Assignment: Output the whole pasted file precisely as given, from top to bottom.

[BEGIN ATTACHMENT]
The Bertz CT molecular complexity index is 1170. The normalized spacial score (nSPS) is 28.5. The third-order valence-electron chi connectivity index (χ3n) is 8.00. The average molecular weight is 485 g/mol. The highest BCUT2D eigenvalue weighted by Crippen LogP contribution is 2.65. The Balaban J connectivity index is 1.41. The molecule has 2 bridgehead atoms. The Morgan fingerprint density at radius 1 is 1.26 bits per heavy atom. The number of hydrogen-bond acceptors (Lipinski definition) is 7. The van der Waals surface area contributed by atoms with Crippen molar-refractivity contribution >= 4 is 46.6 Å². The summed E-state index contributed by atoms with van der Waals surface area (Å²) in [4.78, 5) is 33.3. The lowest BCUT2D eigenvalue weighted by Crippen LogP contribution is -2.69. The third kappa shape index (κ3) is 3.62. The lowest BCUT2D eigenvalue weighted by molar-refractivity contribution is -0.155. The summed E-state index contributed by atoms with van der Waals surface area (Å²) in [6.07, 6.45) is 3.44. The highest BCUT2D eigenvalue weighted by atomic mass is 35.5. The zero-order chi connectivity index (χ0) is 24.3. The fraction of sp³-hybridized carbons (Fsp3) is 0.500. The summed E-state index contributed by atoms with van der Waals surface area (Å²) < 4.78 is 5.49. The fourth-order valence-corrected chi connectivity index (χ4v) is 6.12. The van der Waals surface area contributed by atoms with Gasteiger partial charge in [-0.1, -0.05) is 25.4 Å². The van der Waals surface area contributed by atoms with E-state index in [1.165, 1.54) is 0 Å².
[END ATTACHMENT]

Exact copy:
The Bertz CT molecular complexity index is 1170. The normalized spacial score (nSPS) is 28.5. The third-order valence-electron chi connectivity index (χ3n) is 8.00. The average molecular weight is 485 g/mol. The highest BCUT2D eigenvalue weighted by Crippen LogP contribution is 2.65. The Balaban J connectivity index is 1.41. The molecule has 2 bridgehead atoms. The Morgan fingerprint density at radius 1 is 1.26 bits per heavy atom. The number of hydrogen-bond acceptors (Lipinski definition) is 7. The van der Waals surface area contributed by atoms with Crippen molar-refractivity contribution >= 4 is 46.6 Å². The summed E-state index contributed by atoms with van der Waals surface area (Å²) in [4.78, 5) is 33.3. The lowest BCUT2D eigenvalue weighted by Crippen LogP contribution is -2.69. The third kappa shape index (κ3) is 3.62. The lowest BCUT2D eigenvalue weighted by molar-refractivity contribution is -0.155. The summed E-state index contributed by atoms with van der Waals surface area (Å²) in [6.07, 6.45) is 3.44. The highest BCUT2D eigenvalue weighted by atomic mass is 35.5. The zero-order chi connectivity index (χ0) is 24.3. The fraction of sp³-hybridized carbons (Fsp3) is 0.500. The summed E-state index contributed by atoms with van der Waals surface area (Å²) < 4.78 is 5.49. The fourth-order valence-corrected chi connectivity index (χ4v) is 6.12. The van der Waals surface area contributed by atoms with Gasteiger partial charge in [-0.1, -0.05) is 25.4 Å². The van der Waals surface area contributed by atoms with E-state index in [1.165, 1.54) is 0 Å².